"If only there were evil people somewhere insidiously committing evil deeds, and it were necessary only to separate them from the rest of us and destroy them. But the line dividing good and evil cuts through the heart of every human being. And who is willing to destroy a piece of his own heart?” ― Aleksandr Solzhenitsyn, The Gulag Archipelago 1918-1956
There is indeed this dividing line through the heart of each of us. We are all capable of great evil, and we are also capable of amazing deeds of goodness. We see examples of both every day.
This dual nature is one that all spiritual traditions address in some way, and most explanations seem to fall into one of two general camps.
Model 1: Evil is our true nature; good must be imposed
The explanation that we are most familiar with in the West is the idea that evil is the natural state of all humans, and it is only through much discipline and Divine intervention that we are able to do any good.
The Christian doctrine of original sin falls into this category of explanation and has much to do with its popularity in the West. Of course, this idea that we are all fundamentally flawed by nature is one that the advertising industry emphasizes as well as a means of selling us things designed to treat (or at least hide) our flaws.
The emphasis is this model of human nature ultimately becomes suppressing our true (flawed) selves in an attempt to try to become something (better) that we are not.
Model 2: Love is our true nature; evil is a result of pain and fear
In contrast, the other explanation is that our natural state is goodness (or love), and the evil we do is a response to the pain and fear that we all experience in life.
The discipline and Divine help involved in this model is about dealing with the pain and fear that cause us to act contrary to our true nature. Healing and courage are more important than punishment or imposed rules.
The emphasis in this model of human nature is living more fully into our true selves and peeling away the false layers that pain and fear have created along life's way.
Evaluating the models
Obviously, my summary of these ways of understanding human nature is overly simplistic, and there are volumes of nuance that have been written about each one that I am not addressing at all here.
But I'm not all that interested in the argument over which one is more accurate because I don't think we can ever prove the issue one way or the other. I personally think that Solzhenitsyn's observation that this dividing line runs through each of our hearts is about all any of us can know for sure.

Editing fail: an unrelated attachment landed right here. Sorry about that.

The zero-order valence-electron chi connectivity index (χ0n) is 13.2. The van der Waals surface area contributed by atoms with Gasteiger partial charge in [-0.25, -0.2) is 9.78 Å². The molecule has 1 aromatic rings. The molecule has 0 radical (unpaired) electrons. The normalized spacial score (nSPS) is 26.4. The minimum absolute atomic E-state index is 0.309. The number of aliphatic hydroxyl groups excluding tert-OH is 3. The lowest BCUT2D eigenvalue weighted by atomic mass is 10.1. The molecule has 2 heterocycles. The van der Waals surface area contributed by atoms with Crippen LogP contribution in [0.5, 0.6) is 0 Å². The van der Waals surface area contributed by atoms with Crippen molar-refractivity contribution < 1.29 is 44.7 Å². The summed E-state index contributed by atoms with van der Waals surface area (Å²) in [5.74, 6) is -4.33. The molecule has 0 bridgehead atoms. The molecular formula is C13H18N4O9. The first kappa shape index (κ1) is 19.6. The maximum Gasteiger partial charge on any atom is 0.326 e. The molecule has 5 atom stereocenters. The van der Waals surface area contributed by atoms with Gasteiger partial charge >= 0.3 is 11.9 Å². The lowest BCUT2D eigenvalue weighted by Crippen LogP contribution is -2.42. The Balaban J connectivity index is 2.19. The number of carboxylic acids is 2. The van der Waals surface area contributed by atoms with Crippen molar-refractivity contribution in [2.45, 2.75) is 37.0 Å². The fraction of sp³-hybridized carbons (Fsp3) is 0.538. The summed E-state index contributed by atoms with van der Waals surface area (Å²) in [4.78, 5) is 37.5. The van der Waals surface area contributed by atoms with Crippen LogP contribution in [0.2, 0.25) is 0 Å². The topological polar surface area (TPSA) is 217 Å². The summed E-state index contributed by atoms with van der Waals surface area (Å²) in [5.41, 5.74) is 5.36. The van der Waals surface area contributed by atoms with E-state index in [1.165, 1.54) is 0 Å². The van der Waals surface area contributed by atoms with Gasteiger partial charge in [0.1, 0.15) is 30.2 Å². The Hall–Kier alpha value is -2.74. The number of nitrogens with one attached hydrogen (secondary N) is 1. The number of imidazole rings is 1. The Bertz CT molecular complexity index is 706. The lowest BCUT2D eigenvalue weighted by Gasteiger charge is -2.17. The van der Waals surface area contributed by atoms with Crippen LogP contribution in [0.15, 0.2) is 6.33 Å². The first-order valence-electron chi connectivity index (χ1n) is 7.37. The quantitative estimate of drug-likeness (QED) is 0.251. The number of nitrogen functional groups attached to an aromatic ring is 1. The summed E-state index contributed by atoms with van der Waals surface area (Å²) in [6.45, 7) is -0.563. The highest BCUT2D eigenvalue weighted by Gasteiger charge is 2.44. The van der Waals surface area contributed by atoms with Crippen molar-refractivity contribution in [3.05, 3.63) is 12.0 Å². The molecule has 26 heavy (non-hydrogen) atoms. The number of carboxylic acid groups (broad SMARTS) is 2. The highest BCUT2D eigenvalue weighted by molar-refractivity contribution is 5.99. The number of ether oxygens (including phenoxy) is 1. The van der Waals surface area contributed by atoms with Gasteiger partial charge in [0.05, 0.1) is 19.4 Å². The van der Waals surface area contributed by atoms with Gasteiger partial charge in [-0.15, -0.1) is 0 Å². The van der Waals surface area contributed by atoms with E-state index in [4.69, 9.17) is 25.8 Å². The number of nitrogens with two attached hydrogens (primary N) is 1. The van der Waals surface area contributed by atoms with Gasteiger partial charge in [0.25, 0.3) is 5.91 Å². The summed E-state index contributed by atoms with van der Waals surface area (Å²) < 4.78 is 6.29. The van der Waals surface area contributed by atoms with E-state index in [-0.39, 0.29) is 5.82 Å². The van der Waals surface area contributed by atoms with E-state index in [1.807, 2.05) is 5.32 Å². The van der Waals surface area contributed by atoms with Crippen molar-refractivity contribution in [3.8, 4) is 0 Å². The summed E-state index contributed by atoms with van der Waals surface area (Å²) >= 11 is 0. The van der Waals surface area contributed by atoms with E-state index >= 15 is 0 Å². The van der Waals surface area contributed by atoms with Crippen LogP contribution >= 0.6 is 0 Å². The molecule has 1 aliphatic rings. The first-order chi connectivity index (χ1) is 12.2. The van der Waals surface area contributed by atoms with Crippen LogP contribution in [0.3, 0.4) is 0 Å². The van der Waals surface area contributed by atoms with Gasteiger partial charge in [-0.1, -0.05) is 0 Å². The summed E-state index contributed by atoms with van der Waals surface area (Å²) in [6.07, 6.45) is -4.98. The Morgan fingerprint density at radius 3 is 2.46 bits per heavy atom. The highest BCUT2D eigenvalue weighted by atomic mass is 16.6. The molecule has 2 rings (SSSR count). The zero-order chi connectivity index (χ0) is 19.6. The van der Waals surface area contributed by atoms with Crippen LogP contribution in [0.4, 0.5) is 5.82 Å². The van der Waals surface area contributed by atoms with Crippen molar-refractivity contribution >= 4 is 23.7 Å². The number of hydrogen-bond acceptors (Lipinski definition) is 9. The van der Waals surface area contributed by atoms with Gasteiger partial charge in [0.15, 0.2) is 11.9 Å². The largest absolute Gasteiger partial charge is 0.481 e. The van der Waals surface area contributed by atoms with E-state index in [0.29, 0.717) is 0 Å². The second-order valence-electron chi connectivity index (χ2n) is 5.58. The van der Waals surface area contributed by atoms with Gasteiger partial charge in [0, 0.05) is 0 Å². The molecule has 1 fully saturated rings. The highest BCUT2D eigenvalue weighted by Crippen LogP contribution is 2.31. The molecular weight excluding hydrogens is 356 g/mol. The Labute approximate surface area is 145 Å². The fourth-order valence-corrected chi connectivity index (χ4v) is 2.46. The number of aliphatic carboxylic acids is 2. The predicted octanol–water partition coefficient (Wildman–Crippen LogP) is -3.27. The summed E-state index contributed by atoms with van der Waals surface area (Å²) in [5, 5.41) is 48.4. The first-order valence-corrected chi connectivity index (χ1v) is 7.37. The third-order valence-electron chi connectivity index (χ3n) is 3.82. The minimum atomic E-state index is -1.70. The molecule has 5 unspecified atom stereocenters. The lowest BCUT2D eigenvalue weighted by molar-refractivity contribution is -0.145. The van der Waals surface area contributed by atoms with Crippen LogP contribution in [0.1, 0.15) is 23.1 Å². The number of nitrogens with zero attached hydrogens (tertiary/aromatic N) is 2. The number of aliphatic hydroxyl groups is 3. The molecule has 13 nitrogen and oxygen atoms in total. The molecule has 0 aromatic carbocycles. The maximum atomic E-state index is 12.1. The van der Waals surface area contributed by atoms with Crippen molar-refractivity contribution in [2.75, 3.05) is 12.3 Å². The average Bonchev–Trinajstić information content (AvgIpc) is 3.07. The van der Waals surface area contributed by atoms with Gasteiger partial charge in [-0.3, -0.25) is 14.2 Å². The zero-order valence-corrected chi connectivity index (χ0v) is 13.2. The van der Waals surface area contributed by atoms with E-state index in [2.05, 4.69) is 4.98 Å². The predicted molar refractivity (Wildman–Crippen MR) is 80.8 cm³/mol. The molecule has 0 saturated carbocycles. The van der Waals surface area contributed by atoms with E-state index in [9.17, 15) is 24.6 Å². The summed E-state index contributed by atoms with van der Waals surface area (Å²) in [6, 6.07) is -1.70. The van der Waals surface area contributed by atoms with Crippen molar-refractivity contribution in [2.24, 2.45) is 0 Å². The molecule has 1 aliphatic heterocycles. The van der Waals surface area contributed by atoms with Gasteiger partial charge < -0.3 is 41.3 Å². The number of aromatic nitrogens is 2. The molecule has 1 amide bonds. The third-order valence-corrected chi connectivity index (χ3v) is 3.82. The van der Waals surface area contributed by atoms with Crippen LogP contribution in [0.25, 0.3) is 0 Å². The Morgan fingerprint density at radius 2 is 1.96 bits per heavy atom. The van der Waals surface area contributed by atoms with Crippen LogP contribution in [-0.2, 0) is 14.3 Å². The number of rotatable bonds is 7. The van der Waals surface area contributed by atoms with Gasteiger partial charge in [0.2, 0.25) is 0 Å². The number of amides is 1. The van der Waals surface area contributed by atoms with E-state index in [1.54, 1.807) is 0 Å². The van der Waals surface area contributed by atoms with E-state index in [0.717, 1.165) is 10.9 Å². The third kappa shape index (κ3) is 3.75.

What I do find interesting is the helpfulness (or lack thereof) of each model of understanding human nature in the quest to bring more good and less evil into being in the world.
What if my true nature is evil?
I grew up with a strong emphasis on the first explanation, believing that my essential nature was flawed and corrupt. This model is an easy one for me to adopt because I am so aware of how often I fall short of my own standards for goodness—even more in my thoughts than in my actions, flawed as those also are.
I've spent much of my life on that treadmill of trying to suppress my true self, treating myself as flawed and untrustworthy, and trying to beat myself into being someone "better" than who I am.
The result of all this hard work of inner criticism, punishment, and discipline did little to make me a better, kinder, more loving person. Instead, it increased my pain and fear.
I became more and more hesitant to reach out, to become involved, to do things that really mattered because the evidence seemed to indicate that I was too flawed to make a positive difference.
This way of thinking blinded me to the good I did do because I was so focused on the evil I knew I was capable of. Likewise, I tended to see those around me as more capable of evil than good, increasing my distrust, fear, and judgment of others.
All of which served more to increase my view of myself as flawed and evil and decreased the likelihood of me doing as much good as I am capable of.
What if my true nature is love?
Part of the major shift in my self-identity during my transformational journey has been an embrace of the second model of human nature.
As I have leaned into this understanding of myself as essentially good and have focused instead on dealing with the layers of pain and fear that keep me from that essential goodness, my way of understanding myself (and others) has shifted radically.
I am still aware of how often I fall short of the person I want to be, but the more I assume that my essential self is goodness, the more likely I am to act in ways that are helpful and kind and compassionate.
When I respond to my failures with compassion and a focus on addressing the pain or fear that caused that failure in goodness, I find myself bouncing back with more to give than I ever did when I treated with contempt and punishment.
I am more likely to believe that I have the potential to make a positive difference in the world, so I'm much more likely to take action to do so.
Likewise, I see the good in others much more readily than I once did and am able to treat their failures with greater grace by recognizing those failures as reactions to pain and fear.
I've never lost sight of that dividing line running through my heart, but this second model is proving to be much more effective in generating the kind of life I want to live.
And the results are ultimately all I really care about.
Which model of human nature do you subscribe to? How does the model you have chosen help (or hurt) your attempts to be the kind of person you wish to be? Would a different model serve you better?
If you'd like to receive more inspiration and encouragement for living your own kintsugi life, subscribe to get weekly notifications of new blog posts in your inbox.